verb (used with object), strapped, strap·ping.

Origin of strap

First recorded in 1565–75; variant of strop
Related formsstrap·pa·ble, adjectivestrap·like, adjectivere·strap, verb (used with object), re·strapped, re·strap·ping.un·der·strap, nounun·der·strap, verb (used with object), un·der·strapped, un·der·strap·ping. Unabridged Based on the Random House Unabridged Dictionary, © Random House, Inc. 2019

Related Words for strap

leash, harness, belt, thong, band, switch, tie, whip, strop

Examples from the Web for strap

Contemporary Examples of strap

Historical Examples of strap

  • I don't know why, unless because of his one suspender, and then it ought to be Strap.

    Gloria and Treeless Street

    Annie Hamilton Donnell

  • His wrist had caught in the strap handle of the trunk, and his shoulder was dislocated.

  • “Sure,” he replied, dragging forth a bunch of metal discs on a strap.

    The Law-Breakers

    Ridgwell Cullum

  • Murphy fumbled with the strap, playing desperately for time.

    Old Man Curry

    Charles E. (Charles Emmett) Van Loan

  • A groove should be cut in the surface of the eccentric, so that this strap will not slip off.

    Boys' Book of Model Boats

    Raymond Francis Yates

British Dictionary definitions for strap



a long strip of leather or similar material, for binding trunks, baggage, or other objects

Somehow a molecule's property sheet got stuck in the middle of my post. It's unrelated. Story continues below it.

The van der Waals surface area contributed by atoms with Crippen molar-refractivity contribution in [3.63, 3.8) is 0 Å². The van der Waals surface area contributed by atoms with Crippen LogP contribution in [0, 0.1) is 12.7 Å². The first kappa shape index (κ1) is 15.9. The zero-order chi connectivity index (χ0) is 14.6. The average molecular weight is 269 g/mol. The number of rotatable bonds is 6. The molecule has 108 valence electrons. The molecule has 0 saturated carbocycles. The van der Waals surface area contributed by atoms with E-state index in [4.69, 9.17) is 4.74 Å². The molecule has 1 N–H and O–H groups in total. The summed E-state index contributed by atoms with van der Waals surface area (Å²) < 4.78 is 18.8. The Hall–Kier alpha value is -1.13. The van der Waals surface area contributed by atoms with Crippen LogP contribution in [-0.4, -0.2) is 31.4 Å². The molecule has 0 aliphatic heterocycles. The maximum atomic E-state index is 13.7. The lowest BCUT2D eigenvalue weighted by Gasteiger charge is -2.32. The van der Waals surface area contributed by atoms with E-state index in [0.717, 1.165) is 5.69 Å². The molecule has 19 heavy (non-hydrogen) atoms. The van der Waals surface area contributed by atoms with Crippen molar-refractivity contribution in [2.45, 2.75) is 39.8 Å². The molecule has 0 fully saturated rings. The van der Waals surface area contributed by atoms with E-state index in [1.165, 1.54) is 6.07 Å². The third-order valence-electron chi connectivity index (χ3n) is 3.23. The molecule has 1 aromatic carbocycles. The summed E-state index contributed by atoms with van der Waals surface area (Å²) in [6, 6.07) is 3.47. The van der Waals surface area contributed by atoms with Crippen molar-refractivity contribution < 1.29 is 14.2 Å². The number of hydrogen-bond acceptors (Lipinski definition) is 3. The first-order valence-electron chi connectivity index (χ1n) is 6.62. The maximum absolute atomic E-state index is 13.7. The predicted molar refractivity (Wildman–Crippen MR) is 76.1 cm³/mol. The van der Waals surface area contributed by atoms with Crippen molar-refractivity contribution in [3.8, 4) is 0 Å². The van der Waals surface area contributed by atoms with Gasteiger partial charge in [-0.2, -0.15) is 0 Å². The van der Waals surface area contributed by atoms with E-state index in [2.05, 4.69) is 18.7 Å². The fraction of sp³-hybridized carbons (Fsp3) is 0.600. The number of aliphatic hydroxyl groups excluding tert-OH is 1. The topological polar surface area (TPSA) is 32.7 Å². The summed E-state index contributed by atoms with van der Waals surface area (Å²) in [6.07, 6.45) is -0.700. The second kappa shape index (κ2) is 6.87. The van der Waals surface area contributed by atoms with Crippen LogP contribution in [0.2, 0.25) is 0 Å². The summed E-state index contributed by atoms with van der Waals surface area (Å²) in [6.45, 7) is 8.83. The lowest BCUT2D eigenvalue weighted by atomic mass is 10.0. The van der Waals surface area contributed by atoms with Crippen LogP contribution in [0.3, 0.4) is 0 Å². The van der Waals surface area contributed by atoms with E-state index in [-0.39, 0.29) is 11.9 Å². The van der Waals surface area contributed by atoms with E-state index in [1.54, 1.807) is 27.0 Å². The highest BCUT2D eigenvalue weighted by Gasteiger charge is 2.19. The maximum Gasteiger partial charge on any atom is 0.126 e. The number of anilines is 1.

a strip of leather or similar material used for carrying, lifting, or holding
a loop of leather, rubber, etc, suspended from the roof in a bus or train for standing passengers to hold on to
a razor strop
commerce a triple option on a security or commodity consisting of one put option and two call options at the same price and for the same periodCompare strip 2 (def. 5)
Irish derogatory, slang a shameless or promiscuous woman
the strap a beating with a strap as a punishment
short for shoulder strap
hit one's straps Australian informal to achieve one's full potential or become fully effective

verb straps, strapping or strapped (tr)

to tie or bind with a strap
to beat with a strap
to sharpen with a strap or strop

Word Origin for strap

C16: variant of strop
Collins English Dictionary - Complete & Unabridged 2012 Digital Edition © William Collins Sons & Co. Ltd. 1979, 1986 © HarperCollins Publishers 1998, 2000, 2003, 2005, 2006, 2007, 2009, 2012

Word Origin and History for strap

1610s, from Scottish and/or nautical variant of strope "loop or strap on a harness" (mid-14c.), probably from Old French estrop "strap," from Latin stroppus "strap, band," perhaps from Etruscan, ultimately from Greek strophos "twisted band," from strephein "to turn" (see strophe). Old English stropp, Dutch strop "halter" also are borrowed from Latin.


"to fasten or secure with a strap," 1711, from strap (n.). Slang adjective strapped "short of money" is from 1857, from strap (n.) in a now-obsolete sense of "financial credit" (1828). Related: Strapped; strapping.

Online Etymology Dictionary, © 2010 Douglas Harper

strap in Medicine




A strip or piece of adhesive plaster.


To support or bind a part, especially with overlapping strips of adhesive plaster.
The American Heritage® Stedman's Medical Dictionary Copyright © 2002, 2001, 1995 by Houghton Mifflin Company. Published by Houghton Mifflin Company.